We attended two song and dance competitions and were impressed by the grandiosity of the events, with upward of 80 dancers and 20 musicians, full costume and festive crowds. The dances are performed as a chieftain or Polynesian princess-type struts through the choreography, narrating the legend around which the dance centers. Family members and friends in the audience shout words of encouragement to the many performers on stage and sweep everyone up in their excitement. The rhythm section beat a nice tempo for the swaying hips and stomping feet as the dancers sweat, trussed in palms, grasses, flowers and shells. Meanwhile a panel of judges looks on.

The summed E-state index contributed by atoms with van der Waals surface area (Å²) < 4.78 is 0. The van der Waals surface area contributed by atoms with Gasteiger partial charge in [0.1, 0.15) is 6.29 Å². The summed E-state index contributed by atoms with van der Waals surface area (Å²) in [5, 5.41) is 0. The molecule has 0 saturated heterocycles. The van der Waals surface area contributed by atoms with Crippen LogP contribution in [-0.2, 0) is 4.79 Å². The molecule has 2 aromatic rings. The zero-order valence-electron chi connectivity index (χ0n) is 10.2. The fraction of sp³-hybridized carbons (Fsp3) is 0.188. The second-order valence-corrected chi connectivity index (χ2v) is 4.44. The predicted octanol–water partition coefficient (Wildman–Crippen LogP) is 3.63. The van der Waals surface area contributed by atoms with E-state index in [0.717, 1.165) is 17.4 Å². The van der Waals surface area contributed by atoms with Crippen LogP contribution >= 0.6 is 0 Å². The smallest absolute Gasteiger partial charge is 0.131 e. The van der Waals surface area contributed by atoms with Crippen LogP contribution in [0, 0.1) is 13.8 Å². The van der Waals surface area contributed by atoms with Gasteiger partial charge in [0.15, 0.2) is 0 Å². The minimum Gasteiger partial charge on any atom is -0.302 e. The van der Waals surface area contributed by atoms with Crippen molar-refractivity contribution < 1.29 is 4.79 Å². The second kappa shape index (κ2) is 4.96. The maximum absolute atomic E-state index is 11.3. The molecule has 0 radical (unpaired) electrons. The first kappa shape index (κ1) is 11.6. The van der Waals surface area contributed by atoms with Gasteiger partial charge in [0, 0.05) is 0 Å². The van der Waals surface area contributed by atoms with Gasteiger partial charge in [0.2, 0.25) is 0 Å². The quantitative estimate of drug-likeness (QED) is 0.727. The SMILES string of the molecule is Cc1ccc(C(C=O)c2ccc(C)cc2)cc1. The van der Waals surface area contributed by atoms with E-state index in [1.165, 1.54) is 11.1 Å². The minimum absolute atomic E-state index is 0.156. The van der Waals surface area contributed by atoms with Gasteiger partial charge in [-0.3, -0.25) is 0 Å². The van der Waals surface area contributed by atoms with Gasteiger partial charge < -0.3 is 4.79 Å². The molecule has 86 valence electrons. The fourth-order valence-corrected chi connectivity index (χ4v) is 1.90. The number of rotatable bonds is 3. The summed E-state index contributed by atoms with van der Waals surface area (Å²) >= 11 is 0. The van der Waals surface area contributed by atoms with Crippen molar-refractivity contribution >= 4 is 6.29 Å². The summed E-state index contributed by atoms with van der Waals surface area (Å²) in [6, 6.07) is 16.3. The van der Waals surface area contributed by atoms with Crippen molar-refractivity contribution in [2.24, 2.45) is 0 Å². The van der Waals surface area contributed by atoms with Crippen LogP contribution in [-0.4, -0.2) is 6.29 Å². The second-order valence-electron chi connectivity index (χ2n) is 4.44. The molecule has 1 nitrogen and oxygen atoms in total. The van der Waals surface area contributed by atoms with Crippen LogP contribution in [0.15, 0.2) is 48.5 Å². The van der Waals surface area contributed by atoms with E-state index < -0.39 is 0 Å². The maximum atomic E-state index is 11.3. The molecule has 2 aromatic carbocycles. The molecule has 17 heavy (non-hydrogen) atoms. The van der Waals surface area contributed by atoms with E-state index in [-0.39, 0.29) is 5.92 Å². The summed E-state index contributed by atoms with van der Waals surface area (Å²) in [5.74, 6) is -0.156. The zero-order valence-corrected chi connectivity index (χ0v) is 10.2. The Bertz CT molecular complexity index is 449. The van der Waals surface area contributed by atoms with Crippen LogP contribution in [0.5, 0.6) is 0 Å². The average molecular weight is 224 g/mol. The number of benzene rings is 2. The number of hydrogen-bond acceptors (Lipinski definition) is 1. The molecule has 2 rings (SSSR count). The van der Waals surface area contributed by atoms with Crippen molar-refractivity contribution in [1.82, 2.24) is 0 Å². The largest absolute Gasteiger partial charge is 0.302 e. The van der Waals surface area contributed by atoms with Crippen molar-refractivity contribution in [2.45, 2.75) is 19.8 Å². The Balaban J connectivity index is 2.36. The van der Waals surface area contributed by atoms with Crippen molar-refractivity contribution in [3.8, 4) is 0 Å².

While we amused ourselves with the festivities and the camaraderie of fellow cruisers on the quai, we also had the boat to attend to. This was our first opportunity to tie up to a dock, and thus our first access to a fresh-water washdown since Mexico. Aye, we were salty. And then there was the grungy, sweaty job of clearing out all the stores packed away in our stern that, for weeks, had been slopping sudsily about in our leaking laundry detergent. It least it was “eco-friendly.” We set out to splice a new snubber (a line that relieves the anchor chain’s load) and seek out new battens to replace the ones we’d lost or broke. The latter task remains undone and unlikely to be remedied until we get to New Zealand.